Yesterday we were driving cars to reach work, to go shopping, or leave on vacation. But all of that might change in tomorrow’s sharing economy. Many of our fellow drivers have become “chauffeurs for hire” on platforms like Uber or Lyft. However, is another revolution just about to take off: “crowd-shipping”, whereby every day drivers turn into micro DHL or UPS couriers?

The sharing economy enables new ways of transportation by connecting those who need parcel deliveries with those who are on the road. The main drivers of so called “crowd-shipping” are the rapid growth in online retailing, the desire to find new ways of overcoming the traditional problems of ‘last mile’ delivery and increasing interest, in some socio-economic groups, in supplementing earnings with casual work. Global B2C online sales are expected to grow from $1 trillion in 2012 to around $2.4 trillion by 2017. In China alone the number of packages transported by express delivery surged by 820% in the six years ending 2014. Across the globe capacity of ‘last mile’ delivery systems will have to expand enormously to cope with the expected volume growth.

Crowd-shipping offers a means of better exploiting our under-utilized cars through picking up and dropping off parcels along the routes people are taking anyway. How does the model work? People offering to carry parcels (which we will call ‘couriers’) and those wishing to use the service download the app and register with the website, for example with a Facebook link. The user enters details of the parcel, its collection and delivery points and, in some cases, the amount they are prepared to pay for delivery. Potential couriers then bid for the work, competing on delivery time and cost. The user decides which bid to accept. The online platform gives the successful courier a parcel number, address details and access to a messaging service for communication with the user. Once the parcel is delivered, the recipient confirms receipt through the platform and the courier’s account is credited with the agreed fee.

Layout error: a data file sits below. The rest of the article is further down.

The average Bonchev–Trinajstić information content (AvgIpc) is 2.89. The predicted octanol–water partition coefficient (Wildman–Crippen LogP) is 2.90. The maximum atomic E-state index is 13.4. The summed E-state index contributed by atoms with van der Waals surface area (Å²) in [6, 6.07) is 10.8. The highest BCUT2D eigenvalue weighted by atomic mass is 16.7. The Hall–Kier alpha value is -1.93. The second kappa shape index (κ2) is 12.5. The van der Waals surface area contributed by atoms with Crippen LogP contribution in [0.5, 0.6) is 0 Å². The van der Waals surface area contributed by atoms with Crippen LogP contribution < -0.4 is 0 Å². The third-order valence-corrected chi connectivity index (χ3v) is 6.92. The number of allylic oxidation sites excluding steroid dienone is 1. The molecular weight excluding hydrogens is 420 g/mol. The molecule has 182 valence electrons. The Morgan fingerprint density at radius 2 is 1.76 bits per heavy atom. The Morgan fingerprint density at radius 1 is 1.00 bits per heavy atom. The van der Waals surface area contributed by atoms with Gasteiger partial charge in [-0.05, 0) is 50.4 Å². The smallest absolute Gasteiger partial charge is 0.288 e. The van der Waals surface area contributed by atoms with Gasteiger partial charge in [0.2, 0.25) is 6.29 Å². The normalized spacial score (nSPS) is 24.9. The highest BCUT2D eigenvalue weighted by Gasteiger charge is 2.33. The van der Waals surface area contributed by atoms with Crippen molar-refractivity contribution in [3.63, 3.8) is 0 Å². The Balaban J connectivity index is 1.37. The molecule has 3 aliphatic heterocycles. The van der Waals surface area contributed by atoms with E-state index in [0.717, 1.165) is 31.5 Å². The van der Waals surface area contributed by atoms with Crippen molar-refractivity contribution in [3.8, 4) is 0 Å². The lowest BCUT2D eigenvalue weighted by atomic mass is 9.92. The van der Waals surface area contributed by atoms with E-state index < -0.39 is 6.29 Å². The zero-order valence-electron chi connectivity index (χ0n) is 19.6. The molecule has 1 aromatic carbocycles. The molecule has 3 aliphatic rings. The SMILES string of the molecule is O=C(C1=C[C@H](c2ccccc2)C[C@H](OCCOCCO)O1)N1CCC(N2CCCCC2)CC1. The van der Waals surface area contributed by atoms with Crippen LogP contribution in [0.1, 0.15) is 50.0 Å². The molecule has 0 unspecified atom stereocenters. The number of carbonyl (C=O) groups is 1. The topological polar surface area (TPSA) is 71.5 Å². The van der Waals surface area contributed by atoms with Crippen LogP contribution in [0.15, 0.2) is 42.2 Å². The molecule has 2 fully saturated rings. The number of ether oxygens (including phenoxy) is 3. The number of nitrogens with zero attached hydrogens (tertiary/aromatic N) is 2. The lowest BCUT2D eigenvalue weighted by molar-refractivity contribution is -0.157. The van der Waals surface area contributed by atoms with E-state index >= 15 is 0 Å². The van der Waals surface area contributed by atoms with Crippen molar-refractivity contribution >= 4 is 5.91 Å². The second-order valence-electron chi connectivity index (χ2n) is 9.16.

Companies providing online platforms for crowd-shipping differ in their market focus, although the described way of operating is similar. Some platforms cater more for professional couriers: for example, it is estimated that, ‘at Zipments 95% of couriers are professional delivery folks with more than four years of experience’. Others like Rideshare, MyWay and Shippies rely on ordinary people. Deliv tends to specialize in deliveries from shopping malls of products that were either bought there or purchased online on a ‘click and collect’ basis.

In the United States or China for example, governments adopt to a large extent a fairly liberal policy to logistics innovation, though the German government’s decision to ban Uber illustrates how a web-based application can be outlawed for essentially commercial reasons.

The legacy of the financial crisis in many countries has forced a lot of people to search for new ways of generating extra income or subsidising their travel costs. Crowd-shipping allows us to carry and deliver parcels at highly attractive prices with low incremental burden on the environment, by people who can earn some extra money and, possibly, the satisfaction of supporting their local neighbourhood.

Author: Professor Alan McKinnon, Professor and Head of Logistics at Kühne Logistics University, Germany. Chair of the World Economic Forum’s Global Agenda Council on Logistics & Supply Chains. Wolfgang Lehmacher, Director, Head of Supply Chain and Transport, Mobility Industries, World Economic Forum.

Image: A worker loads packages onto a bicycle as he prepares to deliver them in central Beijing, December 22, 2011. REUTERS/Staff